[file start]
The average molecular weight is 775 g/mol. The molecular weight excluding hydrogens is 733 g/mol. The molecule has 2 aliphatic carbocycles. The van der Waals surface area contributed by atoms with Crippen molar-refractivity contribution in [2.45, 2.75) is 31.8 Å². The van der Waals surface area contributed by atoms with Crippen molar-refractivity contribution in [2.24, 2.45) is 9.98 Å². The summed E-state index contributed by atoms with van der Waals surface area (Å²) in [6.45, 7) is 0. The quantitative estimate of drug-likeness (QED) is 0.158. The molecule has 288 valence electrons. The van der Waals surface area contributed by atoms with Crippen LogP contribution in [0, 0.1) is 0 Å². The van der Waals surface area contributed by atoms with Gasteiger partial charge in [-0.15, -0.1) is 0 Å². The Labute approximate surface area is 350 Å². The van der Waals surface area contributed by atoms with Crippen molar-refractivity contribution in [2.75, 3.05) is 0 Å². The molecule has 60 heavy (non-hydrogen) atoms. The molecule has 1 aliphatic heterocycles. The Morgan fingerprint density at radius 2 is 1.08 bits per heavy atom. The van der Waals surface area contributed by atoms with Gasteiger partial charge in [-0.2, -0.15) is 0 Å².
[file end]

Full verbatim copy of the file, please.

The average molecular weight is 775 g/mol. The molecular weight excluding hydrogens is 733 g/mol. The molecule has 2 aliphatic carbocycles. The van der Waals surface area contributed by atoms with Crippen molar-refractivity contribution in [2.45, 2.75) is 31.8 Å². The van der Waals surface area contributed by atoms with Crippen molar-refractivity contribution in [2.24, 2.45) is 9.98 Å². The summed E-state index contributed by atoms with van der Waals surface area (Å²) in [6.45, 7) is 0. The quantitative estimate of drug-likeness (QED) is 0.158. The molecule has 288 valence electrons. The van der Waals surface area contributed by atoms with Crippen LogP contribution in [0, 0.1) is 0 Å². The van der Waals surface area contributed by atoms with Gasteiger partial charge in [-0.15, -0.1) is 0 Å². The Labute approximate surface area is 350 Å². The van der Waals surface area contributed by atoms with Crippen molar-refractivity contribution in [2.75, 3.05) is 0 Å². The molecule has 60 heavy (non-hydrogen) atoms. The molecule has 1 aliphatic heterocycles. The Morgan fingerprint density at radius 2 is 1.08 bits per heavy atom. The van der Waals surface area contributed by atoms with Gasteiger partial charge in [-0.2, -0.15) is 0 Å².